V. HYPOTHESIS TESTING

As already acknowledged we know little about the values of population parameters that define the probability distributions of the world. In the previous section it was our goal to estimate these parameters. Often we may have some prior notion of what these parameters might be. Consequently, we may wish to test our hypotheses. Our prior guess is called the null hypothesis and is denoted H0, it is most often what we believe to be true. On the basis of observed sample information we decide to either accept or reject the null hypothesis.

In making our decision to reject or accept the null hypothesis we must consider the costs that will accrue from making an incorrect decision.

What is an incorrect decision?

1. Rejecting a true null.

2. Accepting a false null.

Example: Consider a court case. The defendant is being tried for a violent crime. There are two possible states of the world: He committed the crime or he did not. The jury can return one of two verdicts: guilty or not guilty.

Let us tabulate the problem:

 STATES OF WORLD CRIMINAL NOT CRIMINAL GUILTY 1 - OK ERROR TYPE I P(TYPE I) = VERDICT NOT GUILTY ERROR TYPE II P(TYPE II) = 1 - OK

H0: innocent

H1: guilty

Two errors:

1. Type I, reject true null, convict an innocent man

2. Type II, accept false null, free a convict

In the American justice system the belief is that sending an innocent person to jail is the more serious error, so we specify that to be the null hypothesis. The system is further designed to make the probability of a type I error as small as possible. All other things equal, however, this results in driving up the probability of a type II error.

Example: Vita Synthetics has just developed a dietary supplement. It is purported to reduce cholesterol in arteries. The FDA will not allow us to market the drug without strong evidence that it will work on humans. They decide to test our hypothesis and select 100 males. From past experience the FDA knows that in about 10% of all males cholesterol declines naturally. They have decided that there must be sufficient evidence to decide that the drug reduces cholesterol in 20% of all middle age males.

H0: P = .10

H1: P = .20

The null hypothesis is that the new drug does noting to affect cholesterol levels, even though we may hope that this is not the case.

Arbitrarily the FDA establishes the following decision rule We know Therefore, there is a probability distribution for each hypothesis. The diagram shows the region for observed proportions which would lead us to reject the null when it is true; the top panel. It also shows us the region of observed proportions for which we would accept a false null. We need an estimate of the variance of the sample proportion in order to construct our test statistic. UNDER NULL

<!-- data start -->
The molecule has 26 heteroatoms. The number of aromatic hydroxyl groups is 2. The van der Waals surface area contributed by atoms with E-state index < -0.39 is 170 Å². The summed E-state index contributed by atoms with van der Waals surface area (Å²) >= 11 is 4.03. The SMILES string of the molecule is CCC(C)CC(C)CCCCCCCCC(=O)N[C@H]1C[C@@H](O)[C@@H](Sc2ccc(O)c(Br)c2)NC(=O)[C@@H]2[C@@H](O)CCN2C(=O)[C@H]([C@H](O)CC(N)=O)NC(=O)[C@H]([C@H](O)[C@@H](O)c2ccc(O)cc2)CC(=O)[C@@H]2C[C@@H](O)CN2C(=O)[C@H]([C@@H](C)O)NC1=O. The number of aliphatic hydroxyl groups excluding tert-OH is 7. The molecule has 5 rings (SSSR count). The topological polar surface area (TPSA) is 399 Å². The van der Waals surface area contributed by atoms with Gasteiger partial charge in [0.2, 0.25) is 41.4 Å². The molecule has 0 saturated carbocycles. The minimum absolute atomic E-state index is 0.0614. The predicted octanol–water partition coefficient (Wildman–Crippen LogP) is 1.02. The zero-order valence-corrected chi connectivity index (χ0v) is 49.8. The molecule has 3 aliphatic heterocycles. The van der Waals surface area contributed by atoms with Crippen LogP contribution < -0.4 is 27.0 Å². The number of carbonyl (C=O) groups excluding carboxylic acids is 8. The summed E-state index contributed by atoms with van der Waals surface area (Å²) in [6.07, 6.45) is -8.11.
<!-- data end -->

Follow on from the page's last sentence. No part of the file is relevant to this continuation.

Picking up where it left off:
TYPE I ERROR  under the alternate

TYPE II ERROR The preceding was an example of a simple hypothesis test because there was only one alternative to the null hypothesis. A richer class of hypothesis tests would be those that include a range of alternatives.

Example: A manufacturer claims that his machinery puts 100 paper clips in every box, on average. We doubt his claim. Believing that he puts in fewer. It is known that the population standard deviation is 5. We take a sample of 64 boxes and find .

With do we have a case against the manufacturer. The critical Z is -1.64 since we reject the null hypothesis.

The above was a one tail test. We could do a two tail test.

Example: (student t)

The weight of bananas in a box car is known to be . But the parameters are unknown to us. Our South American supplier claims that on average a box car of bananas weighs 50,000 lbs. Since underweight box cars are costly to us and over weight cars are known to have a lot of tarantulas in them we wish to test his claim. Because we don't wish to irritate a sympathetic government we choose  We randomly weigh nine box cars and observe The upper and lower critical values are found from

and since we accept the claim of our South American client.

POWER OF A TEST

Recall that in our first example of hypothesis testing we considered the null and alternate and were able to calculate a single value for , the probability of a type II error. When rejecting the null, we do so in favor of a specific alternative.

However, in the second example we considered As a consequence, the null is incorrect for any and so there must be a multitude of type II errors, . Now one would / could reject the null in favor of an infinity of alternatives. In a sense this is problematic since for sufficient data we can reject any null in favor of this infinity of alternatives.

Let us define

Power = P(REJ H0)

and since = P(accept a false H0)

Power = 1 - Power measures our ability to differentiate between the null and the true state of the world. We would hope that as the true state of the would differs increasingly from H0 that P(Reject H0) would increase.

In fact, such is the case for tests on . and set power on the ordinate and possible values of on the abscissa. Calculating a few points:

1. which we know is .05

2. Suppose, unknown to us,  3. For a two tail test the power curve would appear as TESTS OF HYPOTHESIS AND POPULATION VARIANCE

Two tail test: Recall the weight of bananas in a box car problem. From a sample of 9 cars it is found that

s2 = 8100

Suppose we wish to test at the level of significance the diagram shows the critical values.

Calculate the observed test statistic The observed test statistic is in the acceptance region.

A power curve for tests of would be calculated in the same fashion as tests on .

A NOTE ON THE DISTRIBUTION OF s2

Recall if , then Also or Note that if then . Also .

Let us add to and take it out again Now divide both sides by  The first term on the right is , the second is